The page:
Now, thinking internationally or being concerned with tragedies or the well-being of people outside of the United States will not stop police officers from killing unarmed Black male teenagers.  My interest and sadness over the senseless gang rape and lynching of two teenage girls in India several months ago will not stop the rape and abuse of women anywhere, neither will my continued anguish over the kidnapping of girls in Nigeria.  Yet, to be a Black woman born and raised in the American South is to understand that racism and sexism come from all quarters of the country of my birth, and indeed all quarters of the world itself.

To fail to see the connections I have with peoples who may or may not speak my language or belong to the same racial and/or ethnic and/or gender group is to forget the real lessons of the Civil Rights Movement—that WE are not alone if WE will simply acknowledge that WE need allies, and international allies at that.  Yet, WE will be alone if WE operate from the position that people in other parts of the world do not have anything to teach us.  WE cannot afford to function from the position that because WE dwell in the United States that no one else’s problems or persecution matters as much as ours matter.  If WE do, WE will have missed Martin and Malcolm’s most important lesson, namely that if WE labor alone, WE, and everybody else, will lose.

Copyright © 2014 by Leslye Joy Allen. All Rights Reserved.

CCThis Blog was written by Leslye Joy Allen & is protected by U. S. Copyright Law and licensed under a Creative Commons Attribution-NonCommercial-NoDerivs 3.0 Unported License. Any partial or total reference to this blog, or any total or partial excerpt of this blog must contain a direct reference to this hyperlink: http://leslyejoyallen.com with Leslye Joy Allen clearly and visibly stated as the author. All Rights Reserved.

Remembering “Dumba Nengue: Run For Your Life”

By Leslye Joy Allen

Copyright © 2014 by Leslye Joy Allen.  All Rights Reserved.

I remember the first time I had to read a book called Dumba Nengue: Run For Your Life, Peasant Tales of Tragedy in Mozambique.  I was glad that the book was so very short compared to my other readings.  Originally written in Portuguese by Lina Magaia–who held nothing back–and published in Mozambique, it was an instant best seller.  Lina Magaia told the brutal truth.  Published in English by 1988, the title comes from a Mozambican proverb that means, “You have to trust your feet.”  At only 108 pages, I assumed that reading the book would be a breeze.  It was not.  Midway through it I was sick to my stomach at how easily revolutionaries could descend into absolute depravity and madness.  Reading about the actions of South African-backed Mozambican revolutionaries in the mid-to-late 1970s was hard to swallow.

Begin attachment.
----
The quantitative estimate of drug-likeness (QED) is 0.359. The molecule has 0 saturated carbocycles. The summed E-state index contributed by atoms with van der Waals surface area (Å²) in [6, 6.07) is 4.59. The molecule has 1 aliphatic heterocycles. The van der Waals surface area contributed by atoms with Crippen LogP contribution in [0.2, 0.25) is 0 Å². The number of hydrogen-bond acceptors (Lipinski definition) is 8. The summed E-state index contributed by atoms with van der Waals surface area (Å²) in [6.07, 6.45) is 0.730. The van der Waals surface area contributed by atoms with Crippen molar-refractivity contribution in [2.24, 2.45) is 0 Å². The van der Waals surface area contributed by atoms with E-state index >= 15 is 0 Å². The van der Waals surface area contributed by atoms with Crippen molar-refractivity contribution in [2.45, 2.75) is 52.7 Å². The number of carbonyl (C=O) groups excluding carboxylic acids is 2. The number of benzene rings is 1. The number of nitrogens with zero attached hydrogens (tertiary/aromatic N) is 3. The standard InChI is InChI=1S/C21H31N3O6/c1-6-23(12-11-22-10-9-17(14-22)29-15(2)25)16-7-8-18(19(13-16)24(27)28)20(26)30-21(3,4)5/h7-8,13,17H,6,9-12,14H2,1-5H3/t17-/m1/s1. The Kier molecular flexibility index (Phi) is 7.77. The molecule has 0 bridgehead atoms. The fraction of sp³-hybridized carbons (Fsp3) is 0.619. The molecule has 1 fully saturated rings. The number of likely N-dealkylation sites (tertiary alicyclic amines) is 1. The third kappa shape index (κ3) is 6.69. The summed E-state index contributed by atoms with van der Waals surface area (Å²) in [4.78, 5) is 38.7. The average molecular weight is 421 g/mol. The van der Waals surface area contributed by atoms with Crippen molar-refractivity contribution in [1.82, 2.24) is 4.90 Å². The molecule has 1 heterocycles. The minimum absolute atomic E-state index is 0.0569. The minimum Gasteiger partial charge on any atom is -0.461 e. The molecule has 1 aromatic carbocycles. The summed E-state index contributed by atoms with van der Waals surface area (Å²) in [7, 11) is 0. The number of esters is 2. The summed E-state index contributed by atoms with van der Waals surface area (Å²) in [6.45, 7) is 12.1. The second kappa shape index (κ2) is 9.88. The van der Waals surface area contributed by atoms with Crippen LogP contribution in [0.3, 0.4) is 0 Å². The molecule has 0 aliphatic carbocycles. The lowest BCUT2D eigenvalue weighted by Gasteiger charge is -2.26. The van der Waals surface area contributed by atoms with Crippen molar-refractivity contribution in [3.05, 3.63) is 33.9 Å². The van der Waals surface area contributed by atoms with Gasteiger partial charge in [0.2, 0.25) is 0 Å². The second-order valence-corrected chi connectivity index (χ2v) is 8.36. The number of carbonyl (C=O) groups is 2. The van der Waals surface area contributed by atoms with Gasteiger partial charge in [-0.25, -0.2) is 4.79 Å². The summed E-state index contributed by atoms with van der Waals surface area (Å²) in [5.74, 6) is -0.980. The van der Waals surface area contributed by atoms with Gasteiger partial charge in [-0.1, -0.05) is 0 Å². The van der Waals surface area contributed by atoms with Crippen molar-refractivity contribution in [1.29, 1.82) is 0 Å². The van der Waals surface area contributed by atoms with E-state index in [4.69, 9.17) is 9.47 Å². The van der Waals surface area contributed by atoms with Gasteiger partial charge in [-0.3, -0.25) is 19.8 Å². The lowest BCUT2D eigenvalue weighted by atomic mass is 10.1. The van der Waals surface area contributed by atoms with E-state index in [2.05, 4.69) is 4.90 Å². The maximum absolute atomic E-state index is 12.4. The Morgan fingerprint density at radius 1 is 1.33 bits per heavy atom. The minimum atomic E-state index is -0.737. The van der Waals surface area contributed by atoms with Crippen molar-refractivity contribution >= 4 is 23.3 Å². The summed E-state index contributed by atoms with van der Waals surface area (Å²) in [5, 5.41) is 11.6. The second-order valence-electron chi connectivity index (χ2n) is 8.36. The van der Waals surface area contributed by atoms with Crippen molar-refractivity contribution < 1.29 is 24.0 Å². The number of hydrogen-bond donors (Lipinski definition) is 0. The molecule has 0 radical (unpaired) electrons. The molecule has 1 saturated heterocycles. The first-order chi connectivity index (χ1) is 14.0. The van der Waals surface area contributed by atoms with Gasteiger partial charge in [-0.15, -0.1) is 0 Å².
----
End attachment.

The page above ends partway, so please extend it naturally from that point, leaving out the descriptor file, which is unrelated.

One of my classmates admitted to our professor that she simply could not finish the book.  I understood.  The one thing that struck me in the book was how easy it seemed to be for revolutionaries to take hostage, abuse, torture, and sexually violate females of all ages.  Indeed, one of my classmates, a young White woman studying on a historically Black campus, researched and wrote about rape as an act of war.  Her conclusions were as terrifying as they were valid.  I thought about this book when I learned of the kidnapping of over 200 (or over 300 girls) in Nigeria by some group of thugs known as Boko Haram, whose name translates to “Western education is a sin.”

Now, some folk will argue that this tragic episode in Nigerian history is an example of some of the damage done to the nation’s native population by European imperialism and racism.  Others will argue that Boko Haram’s activity is the result of their adaptation of a radical form of Islam.  This group, they will say, are merely proceeding according to what they believe is an accurate interpretation of Sharia law.  Yet, the very notion of “females as property” has been overwhelmingly universal in most places, give or take a few exceptions; and this notion has created more abuse and oppression of girls and women throughout human history than perhaps any other kind of ideology.  Even further, this kind of oppression and abuse has never been fully addressed by the entire human family.  Sexism is alive and well in every corner of the globe.  It cuts across racial, ethnic, religious and geographic boundaries with a frightening swiftness and regularity.  WE do not get to blame any particular thing or anybody or any particular group for this one.  So I will leave you with this:

I remember once hearing my late Mama promise to rip the lungs out of someone who had physically threatened me.  When I asked her would she do it, she replied, “Yes, only if I did not have a loaded gun that I could empty into them.”  I am also grateful that my Dad was never a hypocrite when it came to females.  I once overheard my late Dad say to a young man, “If you wouldn’t want it done to your daughter or sister or mother, then don’t do it to any other woman.”  Enough said.

I am praying for the safe return of all of the abducted girls in Nigeria to their families.  Yet, as an old African proverb says, “When you pray, move your feet.”

Leslye Joy Allen is a perpetual and proud supporter of the good work of Clean Green Nation. Visit the website to learn more about it: Gregory at Clean Green Nation!

Copyright © 2014 by Leslye Joy Allen. All Rights Reserved.

CCThis Blog was written by Leslye Joy Allen and is protected by U. S. Copyright Law and licensed under a Creative Commons Attribution-NonCommercial-NoDerivs 3.0 Unported License. Any partial or total reference to this blog, or any total or partial excerpt of this blog must contain a direct reference to this hyperlink: http://leslyejoyallen.com with Leslye Joy Allen clearly and visibly stated as the author.